Therapy Work

EventsยปTherapy Work
General Information
 
therapy dog is a dog trained to provide affection and comfort to peoplein hospitals, retirement homes, nursing homes, schools, people with learning difficulties, and stressful situations, such as disaster areas.  
 
Therapy dogs come in all sizes and breeds. The most important characteristic of a therapy dog is its temperament. A good therapy dog must be friendly, patient, confident, gentle, and at ease in all situations. Therapy dogs must enjoy human contact and be content to be petted and handled, sometimes clumsily.  
 
A therapy dog's primary job is to allow unfamiliar people to make physical contact with it and to enjoy that contact. Children in particular enjoy hugging animals; adults usually enjoy simply petting the dog. The dog might need to be lifted onto, or climb onto, an individual's lap or bed and sit or lie comfortably there. Many dogs contribute to the visiting experience by performing small tricks for their audience or by playing carefully structured games.
 
In order to recognize the importance of the working Therapy Dog, the AKC developed criteria to earn a Therapy Dog title.
 
The AKC Title Program
 

The AKC Therapy Dog program awards an official AKC title awarded to dogs who have worked to improve the lives of the people they have visited.


The AKC Therapy Dog title (THD) can be earned by dogs who have been certified by AKC recognized therapy dog organizations and have performed 50 or more community visits.


AKC and SCOA does not certify therapy dogs; the certification and training is done by qualified therapy dog organizations. The certification organizations are the experts in this area and their efforts should be acknowledged and appreciated.


Earning an AKC Therapy Dog title builds on the skills taught in the AKC S.T.A.R. Puppy and Canine Good Citizen programs which creates a sound and friendly temperament needed by a successful therapy dog.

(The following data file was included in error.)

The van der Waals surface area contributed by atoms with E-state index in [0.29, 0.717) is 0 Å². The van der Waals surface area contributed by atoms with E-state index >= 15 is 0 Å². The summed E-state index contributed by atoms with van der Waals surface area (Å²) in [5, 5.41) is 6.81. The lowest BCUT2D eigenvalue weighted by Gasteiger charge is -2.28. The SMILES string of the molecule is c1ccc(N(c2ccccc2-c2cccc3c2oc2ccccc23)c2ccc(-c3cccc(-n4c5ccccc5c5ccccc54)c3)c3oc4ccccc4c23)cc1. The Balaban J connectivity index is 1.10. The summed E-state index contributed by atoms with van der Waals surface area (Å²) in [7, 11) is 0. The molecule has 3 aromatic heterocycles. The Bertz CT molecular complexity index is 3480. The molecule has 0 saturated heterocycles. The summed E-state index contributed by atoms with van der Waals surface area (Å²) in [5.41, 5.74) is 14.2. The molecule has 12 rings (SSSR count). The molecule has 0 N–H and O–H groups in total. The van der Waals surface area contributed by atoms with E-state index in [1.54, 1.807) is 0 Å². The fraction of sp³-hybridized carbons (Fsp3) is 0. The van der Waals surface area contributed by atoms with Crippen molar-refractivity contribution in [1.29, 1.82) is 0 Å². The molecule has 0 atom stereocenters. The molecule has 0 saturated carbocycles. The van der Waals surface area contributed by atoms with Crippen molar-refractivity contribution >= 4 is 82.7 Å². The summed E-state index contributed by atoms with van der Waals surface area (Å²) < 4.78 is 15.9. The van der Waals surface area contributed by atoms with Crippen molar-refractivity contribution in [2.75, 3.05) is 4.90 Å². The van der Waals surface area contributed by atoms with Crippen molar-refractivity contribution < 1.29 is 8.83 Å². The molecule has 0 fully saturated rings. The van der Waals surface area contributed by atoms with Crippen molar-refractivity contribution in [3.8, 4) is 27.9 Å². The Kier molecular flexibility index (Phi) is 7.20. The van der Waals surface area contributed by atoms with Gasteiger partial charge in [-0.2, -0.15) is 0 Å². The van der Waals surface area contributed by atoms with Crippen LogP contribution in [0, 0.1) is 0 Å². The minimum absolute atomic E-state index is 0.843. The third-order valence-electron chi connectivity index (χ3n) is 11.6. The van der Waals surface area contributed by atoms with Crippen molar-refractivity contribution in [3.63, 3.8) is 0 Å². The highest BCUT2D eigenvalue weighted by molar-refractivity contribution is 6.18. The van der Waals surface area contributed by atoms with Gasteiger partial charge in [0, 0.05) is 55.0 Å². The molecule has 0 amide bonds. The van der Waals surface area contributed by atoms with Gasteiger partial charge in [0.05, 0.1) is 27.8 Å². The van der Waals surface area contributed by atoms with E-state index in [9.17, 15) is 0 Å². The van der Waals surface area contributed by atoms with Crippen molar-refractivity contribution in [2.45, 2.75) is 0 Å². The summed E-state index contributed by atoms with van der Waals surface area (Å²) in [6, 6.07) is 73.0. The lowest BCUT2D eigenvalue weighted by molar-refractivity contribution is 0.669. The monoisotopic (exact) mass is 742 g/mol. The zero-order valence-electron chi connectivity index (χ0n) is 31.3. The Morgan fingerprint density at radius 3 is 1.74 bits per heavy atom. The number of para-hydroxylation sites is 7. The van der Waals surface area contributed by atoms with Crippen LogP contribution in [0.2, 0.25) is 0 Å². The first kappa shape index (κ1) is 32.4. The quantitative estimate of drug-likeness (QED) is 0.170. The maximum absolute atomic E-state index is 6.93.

Therapy dogs are dogs who go with their owners to volunteer in settings such as schools, hospitals, and nursing homes.


From working with a child who is learning to read to visiting a senior in assisted living, therapy dogs and their owners work together as a team to improve the lives of other people.


Therapy dogs are not service dogs. Service dogs are dogs who are specially trained to perform specific tasks to help a person who has a disability. An example of a service dog is a dog who guides an owner who is blind, or a dog who assists someone who has a physical disability. Service dogs stay with their person and have special access privileges in public places such as on planes, restaurants, etc. Therapy dogs, the dogs who will be earning the AKC Therapy Dog title, do not have the same special access as service dogs.


It is unethical to attempt to pass off a therapy dog as a service dog for purposes such as flying on a plane or being admitted to a restaurant. SCOA recommends that all persons considering making therapy visits certify their dog through an agency that provides insurance to cover their visits.


How to Earn the Title


Qualifications: 


To earn the AKC Therapy Dog title, you and your dog must meet the following criteria:


1.    Certified/registered by an AKC recognized therapy dog organization.
2.    Perform a minimum of 50 visits.
3.    The dog must be registered or listed with AKC.


For more information on this program please see www.akc.org/akctherapydog/


To see the Spinone who currently hold this title visit About SCOA, Titles and Awards, AKC Therapy Dog Titles


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